Politics of change?
I love this story. As reported by Reuters, the residents of a Romanian deliberately chose to re-elect a dead man rather than vote for his opponent for what seems like a sort of mayoral election. The gentleman who was elected posthumously had been in charge for about 20 years and died just after voting began, which explains why he was on the ballot at all. One of the voters was quote as saying, "I know he died, but I don't want change."
Clearly the now-deceased Neculai Ivascu was a good leader, good enough that the village wanted to maintain the status quo. Tough mandate for his opposition, Gheorghe Dobrescu, who was awarded the position because he is, well, alive. There is no word about the Dobrescu's platform or position, but this is a message from the people he doesn't want to ignore.
You talking to me?
Meanwhile in Palatine, IL, there was a rather contentious meeting last night when Cook County President Todd Stroger deigned to show up. He'd been invited to an earlier meeting held by the northwest suburbs, but canceled at the last minute and made some comment about being scared and confused when driving all the way out to Palatine. There have been rumblings of secession from Cook County for a while (there was talk in the 1970s about creating a new Lincoln County, but the volume has been turned up with the latest tax hike.
Stroger has been under fire since he assumed the mantel of Cook County Board President from his then ailing father. He has been accused of nepotism and corruption as well as ineptitude, but no one seems to do much more than whine and complain. However, he may be pushing the limit of what people are willing to take, especially given the economic climate.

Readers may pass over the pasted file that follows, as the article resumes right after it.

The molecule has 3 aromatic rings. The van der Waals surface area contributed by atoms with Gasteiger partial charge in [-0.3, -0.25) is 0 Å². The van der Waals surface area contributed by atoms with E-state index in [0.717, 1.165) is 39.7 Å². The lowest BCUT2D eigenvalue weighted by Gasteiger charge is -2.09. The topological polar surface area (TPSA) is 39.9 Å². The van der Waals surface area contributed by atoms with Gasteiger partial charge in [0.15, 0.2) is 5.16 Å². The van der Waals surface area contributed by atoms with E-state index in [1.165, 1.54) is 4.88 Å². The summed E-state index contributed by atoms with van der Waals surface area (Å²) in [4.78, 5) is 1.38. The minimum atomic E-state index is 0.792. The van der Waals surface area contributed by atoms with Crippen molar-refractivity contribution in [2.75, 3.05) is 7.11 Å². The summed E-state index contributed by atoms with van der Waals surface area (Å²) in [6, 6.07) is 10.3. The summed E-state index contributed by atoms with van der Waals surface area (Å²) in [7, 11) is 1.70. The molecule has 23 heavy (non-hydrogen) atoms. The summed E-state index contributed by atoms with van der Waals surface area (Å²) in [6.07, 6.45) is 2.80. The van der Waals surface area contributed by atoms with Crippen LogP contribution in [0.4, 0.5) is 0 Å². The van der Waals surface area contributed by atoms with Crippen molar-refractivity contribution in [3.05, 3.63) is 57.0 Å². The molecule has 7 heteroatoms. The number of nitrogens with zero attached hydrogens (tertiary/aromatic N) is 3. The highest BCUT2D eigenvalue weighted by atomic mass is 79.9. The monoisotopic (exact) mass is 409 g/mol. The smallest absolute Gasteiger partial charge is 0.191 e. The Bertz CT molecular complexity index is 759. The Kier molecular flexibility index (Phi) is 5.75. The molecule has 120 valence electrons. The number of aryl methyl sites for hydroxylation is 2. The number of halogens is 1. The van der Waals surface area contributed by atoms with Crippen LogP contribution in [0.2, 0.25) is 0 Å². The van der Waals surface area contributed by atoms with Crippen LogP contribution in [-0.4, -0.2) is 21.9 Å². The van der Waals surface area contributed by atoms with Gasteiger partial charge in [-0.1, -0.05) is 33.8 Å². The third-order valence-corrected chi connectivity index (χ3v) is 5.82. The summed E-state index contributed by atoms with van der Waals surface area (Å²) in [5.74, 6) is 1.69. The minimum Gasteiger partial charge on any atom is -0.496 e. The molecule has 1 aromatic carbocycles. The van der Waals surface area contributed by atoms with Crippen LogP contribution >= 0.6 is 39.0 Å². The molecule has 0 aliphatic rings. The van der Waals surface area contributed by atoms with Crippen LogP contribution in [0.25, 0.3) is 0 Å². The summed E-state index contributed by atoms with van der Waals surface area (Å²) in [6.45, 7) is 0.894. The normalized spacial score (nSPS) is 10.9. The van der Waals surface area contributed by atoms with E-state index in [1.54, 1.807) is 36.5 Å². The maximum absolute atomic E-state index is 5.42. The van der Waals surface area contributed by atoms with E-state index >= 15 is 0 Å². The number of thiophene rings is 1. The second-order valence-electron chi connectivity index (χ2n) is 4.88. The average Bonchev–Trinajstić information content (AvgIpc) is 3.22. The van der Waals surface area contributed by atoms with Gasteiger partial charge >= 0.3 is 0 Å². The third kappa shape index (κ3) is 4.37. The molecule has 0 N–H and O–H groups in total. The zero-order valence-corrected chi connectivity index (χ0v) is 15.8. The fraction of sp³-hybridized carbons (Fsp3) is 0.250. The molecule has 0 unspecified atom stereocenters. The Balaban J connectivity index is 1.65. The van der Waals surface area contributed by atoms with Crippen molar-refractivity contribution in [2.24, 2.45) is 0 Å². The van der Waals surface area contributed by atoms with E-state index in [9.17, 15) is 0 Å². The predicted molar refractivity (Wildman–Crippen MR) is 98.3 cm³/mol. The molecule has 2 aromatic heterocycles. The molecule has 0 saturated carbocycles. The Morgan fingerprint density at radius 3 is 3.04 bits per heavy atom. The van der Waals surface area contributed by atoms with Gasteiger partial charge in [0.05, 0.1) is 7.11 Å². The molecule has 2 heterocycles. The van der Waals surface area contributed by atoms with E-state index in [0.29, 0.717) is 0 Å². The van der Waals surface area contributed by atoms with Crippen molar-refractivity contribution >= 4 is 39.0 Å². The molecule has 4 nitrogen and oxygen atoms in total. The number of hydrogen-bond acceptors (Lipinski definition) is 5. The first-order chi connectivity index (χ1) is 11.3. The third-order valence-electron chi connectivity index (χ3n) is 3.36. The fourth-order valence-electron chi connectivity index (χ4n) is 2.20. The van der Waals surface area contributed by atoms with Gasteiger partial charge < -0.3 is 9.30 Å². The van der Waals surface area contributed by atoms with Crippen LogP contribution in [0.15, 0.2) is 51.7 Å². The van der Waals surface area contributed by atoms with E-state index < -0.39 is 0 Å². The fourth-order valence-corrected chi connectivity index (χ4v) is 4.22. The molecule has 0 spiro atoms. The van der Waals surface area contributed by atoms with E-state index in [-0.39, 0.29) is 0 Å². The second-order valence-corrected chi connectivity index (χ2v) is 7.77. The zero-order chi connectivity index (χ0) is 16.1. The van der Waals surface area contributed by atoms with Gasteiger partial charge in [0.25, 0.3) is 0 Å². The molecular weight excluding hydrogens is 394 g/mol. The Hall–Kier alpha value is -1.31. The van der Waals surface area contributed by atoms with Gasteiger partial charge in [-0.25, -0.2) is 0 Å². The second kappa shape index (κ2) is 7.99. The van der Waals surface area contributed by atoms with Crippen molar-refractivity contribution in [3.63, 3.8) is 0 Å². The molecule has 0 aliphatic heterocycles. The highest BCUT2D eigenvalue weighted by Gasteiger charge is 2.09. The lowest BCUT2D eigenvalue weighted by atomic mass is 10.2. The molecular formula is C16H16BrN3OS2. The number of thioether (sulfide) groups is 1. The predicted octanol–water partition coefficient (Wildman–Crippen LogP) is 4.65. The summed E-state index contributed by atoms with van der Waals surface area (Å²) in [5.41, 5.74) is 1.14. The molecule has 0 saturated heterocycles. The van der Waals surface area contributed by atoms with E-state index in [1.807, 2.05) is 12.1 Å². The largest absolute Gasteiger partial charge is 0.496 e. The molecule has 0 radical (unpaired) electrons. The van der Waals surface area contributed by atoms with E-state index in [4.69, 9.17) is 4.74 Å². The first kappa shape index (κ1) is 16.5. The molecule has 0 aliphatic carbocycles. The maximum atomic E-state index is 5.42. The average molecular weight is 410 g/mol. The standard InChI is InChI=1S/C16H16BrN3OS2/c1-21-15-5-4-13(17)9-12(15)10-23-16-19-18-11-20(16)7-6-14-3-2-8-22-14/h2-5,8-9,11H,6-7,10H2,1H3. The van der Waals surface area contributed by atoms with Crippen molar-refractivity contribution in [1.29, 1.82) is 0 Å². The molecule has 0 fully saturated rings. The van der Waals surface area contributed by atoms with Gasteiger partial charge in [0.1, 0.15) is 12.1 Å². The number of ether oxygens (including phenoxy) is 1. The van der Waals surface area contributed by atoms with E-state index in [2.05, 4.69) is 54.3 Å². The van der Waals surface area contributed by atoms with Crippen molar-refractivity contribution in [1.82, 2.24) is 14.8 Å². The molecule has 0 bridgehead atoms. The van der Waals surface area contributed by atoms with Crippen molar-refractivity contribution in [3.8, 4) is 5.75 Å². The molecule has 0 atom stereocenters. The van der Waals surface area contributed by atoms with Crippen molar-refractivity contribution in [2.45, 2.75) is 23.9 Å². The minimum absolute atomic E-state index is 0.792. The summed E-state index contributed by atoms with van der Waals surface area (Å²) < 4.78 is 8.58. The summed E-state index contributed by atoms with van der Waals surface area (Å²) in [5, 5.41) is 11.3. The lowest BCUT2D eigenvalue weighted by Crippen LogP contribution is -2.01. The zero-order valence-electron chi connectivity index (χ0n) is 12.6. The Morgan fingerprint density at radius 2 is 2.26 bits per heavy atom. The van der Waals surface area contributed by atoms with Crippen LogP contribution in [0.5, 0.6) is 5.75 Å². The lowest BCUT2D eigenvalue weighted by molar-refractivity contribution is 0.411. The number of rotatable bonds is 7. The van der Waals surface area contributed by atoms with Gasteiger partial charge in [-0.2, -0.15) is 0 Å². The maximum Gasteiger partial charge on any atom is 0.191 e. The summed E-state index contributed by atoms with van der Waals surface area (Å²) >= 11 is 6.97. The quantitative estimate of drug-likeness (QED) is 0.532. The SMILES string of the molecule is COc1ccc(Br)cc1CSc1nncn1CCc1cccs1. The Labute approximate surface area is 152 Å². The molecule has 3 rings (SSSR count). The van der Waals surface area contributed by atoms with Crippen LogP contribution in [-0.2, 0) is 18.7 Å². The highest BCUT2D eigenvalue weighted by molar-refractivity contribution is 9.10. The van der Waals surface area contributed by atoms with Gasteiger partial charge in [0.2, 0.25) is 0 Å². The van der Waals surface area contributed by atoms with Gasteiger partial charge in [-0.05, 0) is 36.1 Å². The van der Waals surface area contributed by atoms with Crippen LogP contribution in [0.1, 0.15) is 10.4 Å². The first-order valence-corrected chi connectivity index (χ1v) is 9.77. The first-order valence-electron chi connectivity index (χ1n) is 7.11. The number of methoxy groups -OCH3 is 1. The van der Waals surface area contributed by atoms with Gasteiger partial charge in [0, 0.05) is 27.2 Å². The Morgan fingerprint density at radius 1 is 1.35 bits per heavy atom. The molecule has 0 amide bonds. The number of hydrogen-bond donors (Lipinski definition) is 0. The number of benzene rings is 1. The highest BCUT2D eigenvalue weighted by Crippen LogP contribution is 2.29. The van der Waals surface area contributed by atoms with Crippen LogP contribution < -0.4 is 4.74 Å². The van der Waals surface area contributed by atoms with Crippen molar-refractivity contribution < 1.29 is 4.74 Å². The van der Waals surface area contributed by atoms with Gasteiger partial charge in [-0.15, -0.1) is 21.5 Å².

The northwest suburbs have a healthy tax base and it is not as though the local governments are unaware of services provided by the county. I can't imagine they haven't already begun to investigate how they would provide county services if they were no longer a part of Cook County. So Mr. Stroger's comments about how local governments are unaware were disingenuous at best.
Now I didn't go to the meeting itself, but I did see quite a bit of the video and what struck me was Mr. Stroger's demeanor. As angry taxpayers are telling him they don't trust him and the government, he is giving pithy responses that people don't trust politicians--no attempt whatsoever to create a bridge. More significant to me was the smirk on his face. What he said and did simply punctuated that smirk--he was completely dismissive in his comments about the taxpayers' concerns, about business owners concerns about people going across the county line to Lake County to shop and do business, etc.
Most of the villages and towns don't use as many of the Cook County services as Mr. Stroger might think they do. Villages are responsible for plowing and maintaining their own streets, most of them have their departments for police, fire, animal control, and health. Most people in the suburbs are not served by the county hospitals. It was clear that most suburban residents of Cook County believe that the board serves the residents of Chicago and doesn't much care about the suburbs. Mr. Stroger did nothing to dispel that impression when he met with suburban government officials and residents. If anything, he may have further impelled them to find ways to secede. And the suburbs may be only a referendum away from that very act of rebellion.